Just last month, COP27 took place in Egypt. Now, it’s time for COP15, which is a similar but separate international conference. They both revolve around the environment, but COP15 is the UN’s biodiversity summit, while COP27 is all about climate change. Starting Wednesday, COP15 kicks off in Montreal, Canada. Almost 200 countries will be represented, and there will also be tons of researchers and scientists attending.
The big issue that everyone is looking to tackle is the loss of biodiversity we’ve been seeing all over the planet. Whenever different species of plants, animals and other living things disappear, entire ecosystems are in danger. Currently, up to one million species are threatened with extinction, some within just decades from now. There are a few reasons so many living things are dying off: climate change, pollution, overexploitation, unsustainable land and water use and invasive species or disease.
According to Inger Andersen, the executive director of the UN environment program, “As far as biodiversity is concerned, we are at war with nature.” She added: “We need to make peace with nature. Because nature is what sustains everything on Earth … the science is unequivocal.”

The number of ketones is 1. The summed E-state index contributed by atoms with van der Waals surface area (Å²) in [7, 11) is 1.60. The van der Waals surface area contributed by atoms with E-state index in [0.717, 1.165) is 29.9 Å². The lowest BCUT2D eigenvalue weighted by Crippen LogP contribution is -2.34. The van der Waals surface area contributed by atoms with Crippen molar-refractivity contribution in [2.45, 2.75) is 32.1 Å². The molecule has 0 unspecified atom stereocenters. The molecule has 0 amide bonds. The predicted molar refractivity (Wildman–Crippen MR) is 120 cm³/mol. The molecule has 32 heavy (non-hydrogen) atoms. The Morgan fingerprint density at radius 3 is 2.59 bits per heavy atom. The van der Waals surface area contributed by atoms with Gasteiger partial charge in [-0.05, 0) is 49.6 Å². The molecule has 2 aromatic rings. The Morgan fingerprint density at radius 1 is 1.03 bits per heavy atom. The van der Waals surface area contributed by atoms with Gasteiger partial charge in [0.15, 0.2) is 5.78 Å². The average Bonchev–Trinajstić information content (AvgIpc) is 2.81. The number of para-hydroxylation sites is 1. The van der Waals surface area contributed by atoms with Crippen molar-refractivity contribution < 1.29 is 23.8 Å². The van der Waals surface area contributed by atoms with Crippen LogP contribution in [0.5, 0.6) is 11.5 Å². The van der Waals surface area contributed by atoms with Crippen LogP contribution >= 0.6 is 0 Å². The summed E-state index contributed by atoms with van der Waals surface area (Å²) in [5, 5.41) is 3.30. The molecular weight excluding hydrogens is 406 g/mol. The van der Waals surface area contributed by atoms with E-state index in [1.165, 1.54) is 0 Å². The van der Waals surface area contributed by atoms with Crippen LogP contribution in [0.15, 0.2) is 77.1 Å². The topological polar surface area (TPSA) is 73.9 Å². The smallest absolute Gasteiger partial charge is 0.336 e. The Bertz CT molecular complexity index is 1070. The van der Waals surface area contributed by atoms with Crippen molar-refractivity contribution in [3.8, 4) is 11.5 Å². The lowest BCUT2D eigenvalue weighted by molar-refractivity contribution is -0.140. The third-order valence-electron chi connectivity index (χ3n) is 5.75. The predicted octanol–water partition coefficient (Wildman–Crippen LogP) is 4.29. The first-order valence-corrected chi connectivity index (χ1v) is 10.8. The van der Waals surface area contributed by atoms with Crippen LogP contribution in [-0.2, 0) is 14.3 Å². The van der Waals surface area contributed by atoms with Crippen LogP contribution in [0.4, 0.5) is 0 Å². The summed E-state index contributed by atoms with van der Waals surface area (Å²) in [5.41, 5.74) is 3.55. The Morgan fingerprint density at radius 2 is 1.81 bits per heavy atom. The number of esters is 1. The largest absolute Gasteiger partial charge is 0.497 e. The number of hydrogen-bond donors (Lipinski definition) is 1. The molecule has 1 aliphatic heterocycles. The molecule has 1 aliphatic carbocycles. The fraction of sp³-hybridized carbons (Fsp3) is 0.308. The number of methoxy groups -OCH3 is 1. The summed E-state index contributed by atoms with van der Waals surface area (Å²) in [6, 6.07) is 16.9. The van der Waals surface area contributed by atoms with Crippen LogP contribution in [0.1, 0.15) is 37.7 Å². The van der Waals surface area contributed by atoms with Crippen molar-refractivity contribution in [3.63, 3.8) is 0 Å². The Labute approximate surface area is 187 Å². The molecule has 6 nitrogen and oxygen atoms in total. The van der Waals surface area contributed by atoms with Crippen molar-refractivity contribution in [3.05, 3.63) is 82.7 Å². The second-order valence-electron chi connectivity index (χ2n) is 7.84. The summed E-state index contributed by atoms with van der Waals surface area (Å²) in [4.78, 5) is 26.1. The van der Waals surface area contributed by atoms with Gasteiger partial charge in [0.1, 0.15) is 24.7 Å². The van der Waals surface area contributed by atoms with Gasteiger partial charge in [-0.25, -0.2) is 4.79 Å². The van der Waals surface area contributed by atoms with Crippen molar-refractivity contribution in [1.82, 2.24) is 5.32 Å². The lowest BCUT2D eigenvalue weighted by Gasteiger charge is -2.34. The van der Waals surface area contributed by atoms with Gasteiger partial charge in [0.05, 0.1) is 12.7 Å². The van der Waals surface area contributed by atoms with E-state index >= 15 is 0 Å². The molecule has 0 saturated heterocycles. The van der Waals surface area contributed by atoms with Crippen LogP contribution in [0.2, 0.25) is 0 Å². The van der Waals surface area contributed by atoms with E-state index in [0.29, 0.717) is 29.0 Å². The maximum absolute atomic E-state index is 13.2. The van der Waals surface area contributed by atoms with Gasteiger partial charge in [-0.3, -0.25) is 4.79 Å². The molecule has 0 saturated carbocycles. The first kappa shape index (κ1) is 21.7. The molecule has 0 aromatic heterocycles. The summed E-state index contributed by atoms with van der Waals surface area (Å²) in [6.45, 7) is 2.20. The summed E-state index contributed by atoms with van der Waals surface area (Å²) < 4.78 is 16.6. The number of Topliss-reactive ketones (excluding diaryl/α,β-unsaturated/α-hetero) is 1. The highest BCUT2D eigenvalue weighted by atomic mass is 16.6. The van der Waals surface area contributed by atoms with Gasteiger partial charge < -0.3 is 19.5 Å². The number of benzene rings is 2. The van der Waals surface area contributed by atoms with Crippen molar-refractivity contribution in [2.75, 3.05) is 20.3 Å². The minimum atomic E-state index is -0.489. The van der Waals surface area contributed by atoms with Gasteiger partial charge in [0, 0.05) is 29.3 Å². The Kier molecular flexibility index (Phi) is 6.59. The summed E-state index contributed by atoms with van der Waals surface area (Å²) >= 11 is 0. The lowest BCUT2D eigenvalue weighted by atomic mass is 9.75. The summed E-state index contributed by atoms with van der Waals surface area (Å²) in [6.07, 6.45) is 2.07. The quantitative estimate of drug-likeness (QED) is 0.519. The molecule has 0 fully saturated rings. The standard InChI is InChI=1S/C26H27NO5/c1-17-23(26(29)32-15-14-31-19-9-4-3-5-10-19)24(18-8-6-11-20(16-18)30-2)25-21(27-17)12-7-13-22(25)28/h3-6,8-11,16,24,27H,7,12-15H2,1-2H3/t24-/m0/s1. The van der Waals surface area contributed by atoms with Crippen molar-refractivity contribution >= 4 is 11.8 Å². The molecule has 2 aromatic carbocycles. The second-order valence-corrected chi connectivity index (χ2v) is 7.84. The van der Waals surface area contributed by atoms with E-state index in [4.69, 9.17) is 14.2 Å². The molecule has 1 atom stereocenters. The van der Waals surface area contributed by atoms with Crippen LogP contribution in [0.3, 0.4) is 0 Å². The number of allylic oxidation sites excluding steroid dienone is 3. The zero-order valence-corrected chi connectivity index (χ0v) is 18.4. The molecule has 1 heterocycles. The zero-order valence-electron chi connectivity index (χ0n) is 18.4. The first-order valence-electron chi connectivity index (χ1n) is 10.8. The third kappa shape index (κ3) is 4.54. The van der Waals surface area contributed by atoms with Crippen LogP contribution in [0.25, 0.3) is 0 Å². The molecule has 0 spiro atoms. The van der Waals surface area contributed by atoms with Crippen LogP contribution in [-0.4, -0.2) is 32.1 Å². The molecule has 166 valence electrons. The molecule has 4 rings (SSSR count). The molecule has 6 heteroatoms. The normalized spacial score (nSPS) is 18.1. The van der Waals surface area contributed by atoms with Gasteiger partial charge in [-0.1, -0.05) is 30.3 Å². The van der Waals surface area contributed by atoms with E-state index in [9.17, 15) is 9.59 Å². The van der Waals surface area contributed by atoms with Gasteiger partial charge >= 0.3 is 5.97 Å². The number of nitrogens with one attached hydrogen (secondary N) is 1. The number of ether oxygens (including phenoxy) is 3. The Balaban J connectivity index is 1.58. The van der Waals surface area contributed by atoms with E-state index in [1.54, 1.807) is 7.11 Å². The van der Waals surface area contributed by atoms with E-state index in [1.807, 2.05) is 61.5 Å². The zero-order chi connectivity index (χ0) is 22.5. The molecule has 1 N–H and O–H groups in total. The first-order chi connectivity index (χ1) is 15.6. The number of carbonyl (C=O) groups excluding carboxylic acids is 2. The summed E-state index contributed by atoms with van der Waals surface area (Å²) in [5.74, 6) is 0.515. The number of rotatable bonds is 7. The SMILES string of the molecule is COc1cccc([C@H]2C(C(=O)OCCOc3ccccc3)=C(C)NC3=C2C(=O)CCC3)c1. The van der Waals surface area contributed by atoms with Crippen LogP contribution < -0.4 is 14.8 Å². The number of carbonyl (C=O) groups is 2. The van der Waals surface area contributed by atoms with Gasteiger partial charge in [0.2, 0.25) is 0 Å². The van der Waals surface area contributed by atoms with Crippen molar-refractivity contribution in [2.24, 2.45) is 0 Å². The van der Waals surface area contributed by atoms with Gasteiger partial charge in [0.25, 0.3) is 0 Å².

Canada’s ambitious aim for this summit is for everyone to agree to conserve about a third of the planet by 2030 – a plan called the “30x30” target. Steven Guilbeault, environmental activist turned climate minister of Canada, explained: “One might argue, and I guess I am, that our 1.5 degrees is protecting 30% of lands and oceans by 2030. It is the biodiversity equivalent of the 1.5 degrees on climate change. And I think that’s one of our collective goals [for this summit].”
While this idea has already gotten the backing of countries like the UK, Costa Rica and France, there are also some real worries about it. Some Indigenous peoples and human rights groups warn that this initiative could lead to land grabs and violence against Indigenous communities which have already been protecting the environment. But, Guilbeault says that he’s been working with Indigenous groups on the proposal.